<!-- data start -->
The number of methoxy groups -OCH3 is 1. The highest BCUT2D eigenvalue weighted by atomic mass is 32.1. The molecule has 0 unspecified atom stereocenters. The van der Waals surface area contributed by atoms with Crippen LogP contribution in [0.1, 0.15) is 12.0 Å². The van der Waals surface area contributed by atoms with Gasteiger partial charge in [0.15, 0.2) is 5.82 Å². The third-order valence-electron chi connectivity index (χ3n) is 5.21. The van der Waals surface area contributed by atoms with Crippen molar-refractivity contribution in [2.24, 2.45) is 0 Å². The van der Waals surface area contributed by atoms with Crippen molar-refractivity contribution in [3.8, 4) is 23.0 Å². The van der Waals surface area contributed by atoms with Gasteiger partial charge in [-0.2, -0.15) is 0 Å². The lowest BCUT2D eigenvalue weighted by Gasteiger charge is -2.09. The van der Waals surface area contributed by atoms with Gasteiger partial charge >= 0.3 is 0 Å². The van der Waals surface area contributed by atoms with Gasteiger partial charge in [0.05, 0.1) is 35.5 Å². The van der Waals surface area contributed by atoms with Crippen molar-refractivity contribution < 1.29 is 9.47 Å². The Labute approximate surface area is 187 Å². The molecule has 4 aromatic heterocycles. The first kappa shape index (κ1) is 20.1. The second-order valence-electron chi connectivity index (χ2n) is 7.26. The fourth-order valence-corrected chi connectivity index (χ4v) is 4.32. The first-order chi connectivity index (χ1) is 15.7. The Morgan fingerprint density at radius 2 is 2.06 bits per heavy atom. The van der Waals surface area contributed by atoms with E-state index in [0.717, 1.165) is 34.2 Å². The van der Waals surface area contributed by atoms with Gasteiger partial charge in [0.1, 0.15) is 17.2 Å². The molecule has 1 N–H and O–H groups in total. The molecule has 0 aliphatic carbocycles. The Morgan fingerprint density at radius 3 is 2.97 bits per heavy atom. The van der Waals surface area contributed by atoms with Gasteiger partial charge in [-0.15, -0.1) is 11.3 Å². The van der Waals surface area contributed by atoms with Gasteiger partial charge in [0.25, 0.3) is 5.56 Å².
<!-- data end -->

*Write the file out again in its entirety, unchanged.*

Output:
The number of methoxy groups -OCH3 is 1. The highest BCUT2D eigenvalue weighted by atomic mass is 32.1. The molecule has 0 unspecified atom stereocenters. The van der Waals surface area contributed by atoms with Crippen LogP contribution in [0.1, 0.15) is 12.0 Å². The van der Waals surface area contributed by atoms with Gasteiger partial charge in [0.15, 0.2) is 5.82 Å². The third-order valence-electron chi connectivity index (χ3n) is 5.21. The van der Waals surface area contributed by atoms with Crippen molar-refractivity contribution in [2.24, 2.45) is 0 Å². The van der Waals surface area contributed by atoms with Crippen molar-refractivity contribution in [3.8, 4) is 23.0 Å². The van der Waals surface area contributed by atoms with Gasteiger partial charge in [-0.2, -0.15) is 0 Å². The lowest BCUT2D eigenvalue weighted by Gasteiger charge is -2.09. The van der Waals surface area contributed by atoms with Gasteiger partial charge >= 0.3 is 0 Å². The van der Waals surface area contributed by atoms with Gasteiger partial charge in [0.05, 0.1) is 35.5 Å². The van der Waals surface area contributed by atoms with Crippen molar-refractivity contribution < 1.29 is 9.47 Å². The Labute approximate surface area is 187 Å². The molecule has 4 aromatic heterocycles. The first kappa shape index (κ1) is 20.1. The second-order valence-electron chi connectivity index (χ2n) is 7.26. The fourth-order valence-corrected chi connectivity index (χ4v) is 4.32. The first-order chi connectivity index (χ1) is 15.7. The Morgan fingerprint density at radius 2 is 2.06 bits per heavy atom. The van der Waals surface area contributed by atoms with E-state index in [0.717, 1.165) is 34.2 Å². The van der Waals surface area contributed by atoms with Gasteiger partial charge in [0.1, 0.15) is 17.2 Å². The molecule has 1 N–H and O–H groups in total. The molecule has 0 aliphatic carbocycles. The Morgan fingerprint density at radius 3 is 2.97 bits per heavy atom. The van der Waals surface area contributed by atoms with Gasteiger partial charge in [-0.15, -0.1) is 11.3 Å². The van der Waals surface area contributed by atoms with Gasteiger partial charge in [0.25, 0.3) is 5.56 Å².